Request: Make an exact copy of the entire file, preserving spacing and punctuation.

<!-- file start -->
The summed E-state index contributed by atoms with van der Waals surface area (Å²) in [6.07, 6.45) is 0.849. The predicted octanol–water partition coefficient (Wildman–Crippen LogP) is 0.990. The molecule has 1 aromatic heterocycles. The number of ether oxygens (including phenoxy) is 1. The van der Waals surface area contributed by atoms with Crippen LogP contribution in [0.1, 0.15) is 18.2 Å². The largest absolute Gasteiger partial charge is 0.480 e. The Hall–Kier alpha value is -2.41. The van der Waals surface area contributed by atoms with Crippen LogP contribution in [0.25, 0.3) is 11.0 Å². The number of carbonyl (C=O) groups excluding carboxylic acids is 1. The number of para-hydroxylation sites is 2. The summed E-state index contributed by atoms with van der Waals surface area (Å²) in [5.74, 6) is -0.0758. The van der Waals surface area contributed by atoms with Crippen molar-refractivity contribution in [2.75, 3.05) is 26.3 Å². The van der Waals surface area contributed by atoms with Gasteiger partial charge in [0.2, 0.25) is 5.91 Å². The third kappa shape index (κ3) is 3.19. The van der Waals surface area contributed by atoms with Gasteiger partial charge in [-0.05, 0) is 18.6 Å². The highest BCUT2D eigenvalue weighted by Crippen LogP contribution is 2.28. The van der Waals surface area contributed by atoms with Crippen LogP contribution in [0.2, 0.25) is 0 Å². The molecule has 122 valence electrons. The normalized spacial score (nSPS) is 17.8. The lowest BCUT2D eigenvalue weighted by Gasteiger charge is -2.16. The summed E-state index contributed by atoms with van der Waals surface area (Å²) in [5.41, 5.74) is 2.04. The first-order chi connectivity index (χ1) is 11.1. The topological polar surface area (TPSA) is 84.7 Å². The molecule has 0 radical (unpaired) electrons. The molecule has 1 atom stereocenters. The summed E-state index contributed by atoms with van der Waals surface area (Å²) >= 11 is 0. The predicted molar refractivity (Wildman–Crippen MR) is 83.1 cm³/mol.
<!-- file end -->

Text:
The summed E-state index contributed by atoms with van der Waals surface area (Å²) in [6.07, 6.45) is 0.849. The predicted octanol–water partition coefficient (Wildman–Crippen LogP) is 0.990. The molecule has 1 aromatic heterocycles. The number of ether oxygens (including phenoxy) is 1. The van der Waals surface area contributed by atoms with Crippen LogP contribution in [0.1, 0.15) is 18.2 Å². The largest absolute Gasteiger partial charge is 0.480 e. The Hall–Kier alpha value is -2.41. The van der Waals surface area contributed by atoms with Crippen LogP contribution in [0.25, 0.3) is 11.0 Å². The number of carbonyl (C=O) groups excluding carboxylic acids is 1. The number of para-hydroxylation sites is 2. The summed E-state index contributed by atoms with van der Waals surface area (Å²) in [5.74, 6) is -0.0758. The van der Waals surface area contributed by atoms with Crippen molar-refractivity contribution in [2.75, 3.05) is 26.3 Å². The van der Waals surface area contributed by atoms with Gasteiger partial charge in [0.2, 0.25) is 5.91 Å². The third kappa shape index (κ3) is 3.19. The van der Waals surface area contributed by atoms with Gasteiger partial charge in [-0.05, 0) is 18.6 Å². The highest BCUT2D eigenvalue weighted by Crippen LogP contribution is 2.28. The van der Waals surface area contributed by atoms with Crippen LogP contribution in [0.2, 0.25) is 0 Å². The molecule has 122 valence electrons. The normalized spacial score (nSPS) is 17.8. The lowest BCUT2D eigenvalue weighted by Gasteiger charge is -2.16. The summed E-state index contributed by atoms with van der Waals surface area (Å²) in [5.41, 5.74) is 2.04. The first-order chi connectivity index (χ1) is 11.1. The topological polar surface area (TPSA) is 84.7 Å². The molecule has 0 radical (unpaired) electrons. The molecule has 1 atom stereocenters. The summed E-state index contributed by atoms with van der Waals surface area (Å²) >= 11 is 0. The predicted molar refractivity (Wildman–Crippen MR) is 83.1 cm³/mol.